“We’ll limit invite notifications for these groups, so people are less likely to join. For existing members, we’ll reduce the distribution of that group’s content so that it’s shown lower in News Feed. We think these measures as a whole, along with demoting groups in recommendations, will make it harder to discover and engage with groups that break our rules.”

Facebook will also now require admins and moderators to temporarily approve all posts when a group has a substantial number of members that have violated its policies, while those who register repeated violations in groups will be blocked them from being able to post or comment for a period of time in any group.

The penalties are significant, and set clear, new ground rules for group activity – which, given the stakes, is a positive step.

As engagement in Facebook News Feeds has declined, Facebook has instead shifted its focus onto groups, and keeping its 2.7 billion users optimally engaged by highlighting relevant topics, and communities for people to join. That ensures Facebook can maintain high levels of engagement, while it also moves some of the more problematic discussion out of people’s main feed, which provides the added benefit of not turning off regular users.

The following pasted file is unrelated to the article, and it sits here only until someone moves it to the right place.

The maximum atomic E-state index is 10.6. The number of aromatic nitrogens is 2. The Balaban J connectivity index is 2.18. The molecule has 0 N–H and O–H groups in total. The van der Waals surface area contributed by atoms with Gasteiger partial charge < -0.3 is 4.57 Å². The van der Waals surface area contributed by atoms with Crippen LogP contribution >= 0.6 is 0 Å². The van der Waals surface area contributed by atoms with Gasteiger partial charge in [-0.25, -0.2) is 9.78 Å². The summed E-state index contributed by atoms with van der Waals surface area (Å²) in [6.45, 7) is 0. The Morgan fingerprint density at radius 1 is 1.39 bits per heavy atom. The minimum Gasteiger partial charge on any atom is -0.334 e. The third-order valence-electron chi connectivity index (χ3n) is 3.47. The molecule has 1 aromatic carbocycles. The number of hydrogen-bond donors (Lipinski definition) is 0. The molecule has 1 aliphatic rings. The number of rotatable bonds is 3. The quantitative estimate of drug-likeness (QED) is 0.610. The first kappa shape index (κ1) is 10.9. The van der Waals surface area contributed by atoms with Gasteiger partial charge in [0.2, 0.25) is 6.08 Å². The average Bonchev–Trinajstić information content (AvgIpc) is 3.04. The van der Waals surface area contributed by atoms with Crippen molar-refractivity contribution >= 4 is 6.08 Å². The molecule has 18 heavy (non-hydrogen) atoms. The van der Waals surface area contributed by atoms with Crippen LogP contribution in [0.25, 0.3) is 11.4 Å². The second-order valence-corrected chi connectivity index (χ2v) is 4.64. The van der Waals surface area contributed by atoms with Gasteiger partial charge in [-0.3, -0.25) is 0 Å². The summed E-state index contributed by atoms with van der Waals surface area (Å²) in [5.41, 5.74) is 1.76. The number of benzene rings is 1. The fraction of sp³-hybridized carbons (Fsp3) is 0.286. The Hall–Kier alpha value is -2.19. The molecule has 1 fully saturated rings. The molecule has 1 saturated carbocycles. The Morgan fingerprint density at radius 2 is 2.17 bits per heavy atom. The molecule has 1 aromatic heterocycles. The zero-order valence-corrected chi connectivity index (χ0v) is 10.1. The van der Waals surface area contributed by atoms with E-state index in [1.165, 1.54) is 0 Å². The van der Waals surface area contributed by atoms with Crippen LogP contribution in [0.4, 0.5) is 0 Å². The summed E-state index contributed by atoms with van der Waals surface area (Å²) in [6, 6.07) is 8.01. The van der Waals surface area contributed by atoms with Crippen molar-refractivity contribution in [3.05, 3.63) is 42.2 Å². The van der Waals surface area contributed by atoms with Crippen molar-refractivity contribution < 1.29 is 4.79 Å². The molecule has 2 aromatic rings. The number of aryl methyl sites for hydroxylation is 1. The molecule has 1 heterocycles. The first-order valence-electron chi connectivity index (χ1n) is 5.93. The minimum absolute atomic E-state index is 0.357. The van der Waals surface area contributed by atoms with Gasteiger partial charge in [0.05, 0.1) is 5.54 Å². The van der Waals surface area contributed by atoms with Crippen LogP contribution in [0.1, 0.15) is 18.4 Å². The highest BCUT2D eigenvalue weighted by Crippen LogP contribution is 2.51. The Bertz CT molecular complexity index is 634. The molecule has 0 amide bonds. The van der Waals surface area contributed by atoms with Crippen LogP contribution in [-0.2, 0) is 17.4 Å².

Last year, amid the COVID-19 pandemic, groups became a key connective tool – with regular social interactions off the cards, more and more users gravitated towards groups of interests to stay in touch with the outside world. Over 1.8 billion now people use Facebook groups every month, but that’s also lead to some more problematic elements.

One of the main issues with Facebook groups has been the proliferation of hate speech, and dangerous movements like QAnon and The Proud Boys, which have organized rallies and events via their Facebook communities. Some participants in these groups have gone on to commit real-world harm, while the Capitol riots earlier this year were seen as the culmination of these dangerous communities banding together, at least partially via Facebook’s platforms.

Seeing online chatter evolve into an actual insurrection attempt has prompted much discussion about how to address such concerns, with the overall consensus being that early action is needed to stem the rise of such communities, rather than dismissing them as harmless talk.

That’s what’s inspired these new rules from Facebook, and given what we now know about where such engagement can lead, these are important, valuable steps, that could have a big impact.

The new rules won’t solve all the problems, and Facebook still has a way to go in ensuring group engagement doesn’t lead to real world incidents (worth noting, too, that similar concerns relate to Facebook’s plan to make all of its messaging apps fully encrypted, essentially hiding such discussion from all enforcement). But these are some positive steps, and it’s good to see Facebook taking stronger action to enforce problematic interactions.

Like this article?

Share on Facebook
Share on Twitter
Share on Linkdin
Share on Pinterest

Leave a comment

Why You Need A Website